A fundamental requirement for the success of a manipulation task is the capability to handle the physical contact between a robot and the environment. Pure motion control turns out to be inadequate because the unavoidable modeling errors and uncertainties may cause a rise of the contact force, ultimately leading to an unstable behavior during the interaction, especially in the presence of rigid environments. Force feedback and force control becomes mandatory to achieve a robust and versatile behavior of a robotic system in poorly structured environments as well as safe and dependable operation in the presence of humans. This chapter starts from the analysis of indirect force control strategies, conceived to keep the contact forces limited by ensuring a suitable compliant behavior to the end effector, without requiring an accurate model of the environment. Then the problem of interaction tasks modeling is analyzed, considering both the case of a rigid environment and the case of a compliant environment. For the specification of an interaction task, natural constraints set by the task geometry and artificial constraints set by the control strategy are established, with respect to suitable task frames. This formulation is the essential premise to the synthesis of hybrid force/motion control schemes.

Recent research in impedance ontrol

Author  Unknown, Case Western Reserve University, Cleveland

Video ID : 684

Experimentacl research on impedance control done in 1991 at Case Western Reserve University in Cleveland, Ohio. The demonstrations involve three scenarios: stiffness control without force sensing; impedance control based on a wrist force sensor; and impedance control based on joint torque sensing. This work was published in the ICRA 1991 video proceedings.

Chapter 40 — Mobility and Manipulation

Oliver Brock, Jaeheung Park and Marc Toussaint

Mobile manipulation requires the integration of methodologies from all aspects of robotics. Instead of tackling each aspect in isolation,mobilemanipulation research exploits their interdependence to solve challenging problems. As a result, novel views of long-standing problems emerge. In this chapter, we present these emerging views in the areas of grasping, control, motion generation, learning, and perception. All of these areas must address the shared challenges of high-dimensionality, uncertainty, and task variability. The section on grasping and manipulation describes a trend towards actively leveraging contact and physical and dynamic interactions between hand, object, and environment. Research in control addresses the challenges of appropriately coupling mobility and manipulation. The field of motion generation increasingly blurs the boundaries between control and planning, leading to task-consistent motion in high-dimensional configuration spaces, even in dynamic and partially unknown environments. A key challenge of learning formobilemanipulation consists of identifying the appropriate priors, and we survey recent learning approaches to perception, grasping, motion, and manipulation. Finally, a discussion of promising methods in perception shows how concepts and methods from navigation and active perception are applied.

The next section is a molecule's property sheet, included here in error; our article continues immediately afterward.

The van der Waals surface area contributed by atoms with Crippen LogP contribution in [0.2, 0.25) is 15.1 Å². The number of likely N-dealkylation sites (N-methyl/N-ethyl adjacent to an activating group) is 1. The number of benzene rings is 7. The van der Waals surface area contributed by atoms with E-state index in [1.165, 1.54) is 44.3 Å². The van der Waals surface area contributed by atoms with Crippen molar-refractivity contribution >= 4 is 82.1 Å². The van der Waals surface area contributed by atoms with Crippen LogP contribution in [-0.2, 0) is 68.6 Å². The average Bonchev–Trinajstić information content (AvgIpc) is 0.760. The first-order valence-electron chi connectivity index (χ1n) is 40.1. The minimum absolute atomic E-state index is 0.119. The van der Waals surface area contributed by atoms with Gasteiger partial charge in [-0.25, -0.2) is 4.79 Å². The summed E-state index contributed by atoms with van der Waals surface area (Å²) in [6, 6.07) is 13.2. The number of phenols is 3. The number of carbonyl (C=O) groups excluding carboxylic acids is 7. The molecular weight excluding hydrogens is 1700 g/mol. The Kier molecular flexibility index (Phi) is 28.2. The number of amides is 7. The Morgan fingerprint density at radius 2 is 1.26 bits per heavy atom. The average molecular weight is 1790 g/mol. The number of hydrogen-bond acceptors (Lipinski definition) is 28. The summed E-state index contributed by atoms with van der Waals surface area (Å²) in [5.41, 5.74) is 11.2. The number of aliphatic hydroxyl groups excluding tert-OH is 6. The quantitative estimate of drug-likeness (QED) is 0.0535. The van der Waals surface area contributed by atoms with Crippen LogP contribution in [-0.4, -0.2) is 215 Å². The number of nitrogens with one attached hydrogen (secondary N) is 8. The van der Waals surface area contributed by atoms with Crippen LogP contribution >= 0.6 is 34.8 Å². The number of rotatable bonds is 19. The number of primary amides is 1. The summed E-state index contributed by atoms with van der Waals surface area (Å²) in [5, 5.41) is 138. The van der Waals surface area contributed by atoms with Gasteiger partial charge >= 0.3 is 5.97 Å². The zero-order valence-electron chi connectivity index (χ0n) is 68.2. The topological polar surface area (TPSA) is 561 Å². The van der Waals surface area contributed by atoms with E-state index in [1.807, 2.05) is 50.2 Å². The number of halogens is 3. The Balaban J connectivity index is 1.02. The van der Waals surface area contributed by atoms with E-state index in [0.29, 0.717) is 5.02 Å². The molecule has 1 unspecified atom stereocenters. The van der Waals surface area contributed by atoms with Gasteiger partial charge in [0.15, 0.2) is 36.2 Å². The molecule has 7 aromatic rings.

Flight stability in an aerial redundant manipulator

Author  Christopher Korpela, Matko Orsag, Todd Danko, Bryan Kobe, Clayton McNeil, Robert Pisch, Paul Oh

Video ID : 782

A Buoyancy envelope can be used to compensate for the inherent instability of quadrotor UAVs by decreasing drift and increasing the moment of inertia of the rotorcraft. Also, computer-aided control was implemented and tested for controlling the aerial manipulator using a motion-capture system. The closed-loop controller compensates for the disturbances due to the dynamics of the manipulator and interaction force at the end-effector in the control of the UAV.

Chapter 53 — Multiple Mobile Robot Systems

Lynne E. Parker, Daniela Rus and Gaurav S. Sukhatme

Within the context of multiple mobile, and networked robot systems, this chapter explores the current state of the art. After a brief introduction, we first examine architectures for multirobot cooperation, exploring the alternative approaches that have been developed. Next, we explore communications issues and their impact on multirobot teams in Sect. 53.3, followed by a discussion of networked mobile robots in Sect. 53.4. Following this we discuss swarm robot systems in Sect. 53.5 and modular robot systems in Sect. 53.6. While swarm and modular systems typically assume large numbers of homogeneous robots, other types of multirobot systems include heterogeneous robots. We therefore next discuss heterogeneity in cooperative robot teams in Sect. 53.7. Once robot teams allow for individual heterogeneity, issues of task allocation become important; Sect. 53.8 therefore discusses common approaches to task allocation. Section 53.9 discusses the challenges of multirobot learning, and some representative approaches. We outline some of the typical application domains which serve as test beds for multirobot systems research in Sect. 53.10. Finally, we conclude in Sect. 53.11 with some summary remarks and suggestions for further reading.

Robots in games and competition

Author  Jong-Hwan Kim, Byung-Kook Kim, Kui-Hong Park, Heung-Soo Kim, Sung-Ho Kim, Jong-Suk Choi

Video ID : 202

The robots play soccer without using encoders or other internal sensors. Only visual information is used as feedback. The robots have an RF communication module.